Aim: Hypocalcemia is a common problem after parathyroidectomy but is generally transient. In some cases the postoperative hypocalcemia is severe and prolonged despite normal or even elevated levels of parathyroid hormone (PTH). This phenomenon, called the hungry bone syndrome (HBS), occurs due to sudden withdrawal of PTH leading to a marked net increase in bone uptake of Ca, P, and Mg. We aimed to evaluate predictive factors for HBS development after parathyroidectomy.
Material and method: Forty-four patients who undergone surgical resection for parathyroid adenoma were evaluated retrospectively. Age, gender and preoperative serum levels of corrected Ca, P, iPTH, ALP, urea and creatinine were recorded. We accepted HBS diagnosis as the serum calcium concentration below normal limits for at least 1 week after parathyroidectomy.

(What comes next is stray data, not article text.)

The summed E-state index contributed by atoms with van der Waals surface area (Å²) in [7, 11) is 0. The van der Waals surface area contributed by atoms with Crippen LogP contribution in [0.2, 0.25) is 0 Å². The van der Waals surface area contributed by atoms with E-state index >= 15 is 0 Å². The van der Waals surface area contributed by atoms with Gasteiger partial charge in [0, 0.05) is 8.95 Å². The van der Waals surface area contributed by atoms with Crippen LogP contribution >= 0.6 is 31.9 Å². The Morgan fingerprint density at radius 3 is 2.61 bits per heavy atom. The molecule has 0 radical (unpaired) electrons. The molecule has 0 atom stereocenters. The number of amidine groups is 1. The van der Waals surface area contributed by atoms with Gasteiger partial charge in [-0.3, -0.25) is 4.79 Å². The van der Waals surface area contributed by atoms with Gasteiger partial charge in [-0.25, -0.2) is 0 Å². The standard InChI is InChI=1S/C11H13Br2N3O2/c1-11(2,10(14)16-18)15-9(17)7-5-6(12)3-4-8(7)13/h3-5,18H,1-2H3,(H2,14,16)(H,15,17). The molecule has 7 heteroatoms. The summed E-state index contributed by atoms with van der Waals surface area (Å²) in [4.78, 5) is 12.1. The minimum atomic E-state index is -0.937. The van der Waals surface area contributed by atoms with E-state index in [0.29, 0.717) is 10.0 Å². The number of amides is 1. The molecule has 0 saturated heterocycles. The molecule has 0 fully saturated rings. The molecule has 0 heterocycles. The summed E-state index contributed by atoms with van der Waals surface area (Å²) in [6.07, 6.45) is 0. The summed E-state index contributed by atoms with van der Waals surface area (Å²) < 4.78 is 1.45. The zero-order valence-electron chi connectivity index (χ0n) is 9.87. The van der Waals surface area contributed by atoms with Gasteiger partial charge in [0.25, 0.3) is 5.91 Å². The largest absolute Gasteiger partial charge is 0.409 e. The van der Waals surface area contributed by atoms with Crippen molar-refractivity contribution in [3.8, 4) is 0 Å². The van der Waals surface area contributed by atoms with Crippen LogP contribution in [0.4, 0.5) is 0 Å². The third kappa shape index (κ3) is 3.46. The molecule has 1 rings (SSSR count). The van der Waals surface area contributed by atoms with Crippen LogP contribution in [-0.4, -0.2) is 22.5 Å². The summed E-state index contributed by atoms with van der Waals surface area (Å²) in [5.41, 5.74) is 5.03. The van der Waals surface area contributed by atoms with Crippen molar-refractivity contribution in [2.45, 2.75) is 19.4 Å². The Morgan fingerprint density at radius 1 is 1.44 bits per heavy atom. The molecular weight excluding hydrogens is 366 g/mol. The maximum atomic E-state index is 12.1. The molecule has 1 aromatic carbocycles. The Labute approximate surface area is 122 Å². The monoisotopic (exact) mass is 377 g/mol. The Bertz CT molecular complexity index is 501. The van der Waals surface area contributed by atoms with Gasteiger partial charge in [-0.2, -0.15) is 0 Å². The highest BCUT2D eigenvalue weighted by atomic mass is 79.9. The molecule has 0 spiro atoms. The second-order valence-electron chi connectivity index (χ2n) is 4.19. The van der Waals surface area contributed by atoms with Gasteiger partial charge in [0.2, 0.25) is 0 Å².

Results: We divided the patients into two groups as HBS (n=13) and non-HBS (n=31). There was no difference between the groups in terms of age and gender. Serum Ca and ALP levels of groups were similar. Serum P, iPTH, urea and creatinine levels were higher in HBS group than non-HBS group (P<0.05, P<0.01, P<0.05, P<0.05 respectively). 6 of 13 (46.2%) patients with HBS had chronic renal failure (CRF), whereas CRF percentage was just 6% in non-HBS group (P<0.01).
Conclusion: We suggest that CRF is an important risk factor for HBS development after parathyroidectomy.
30 Apr - 04 May 2011
European Society of Endocrinology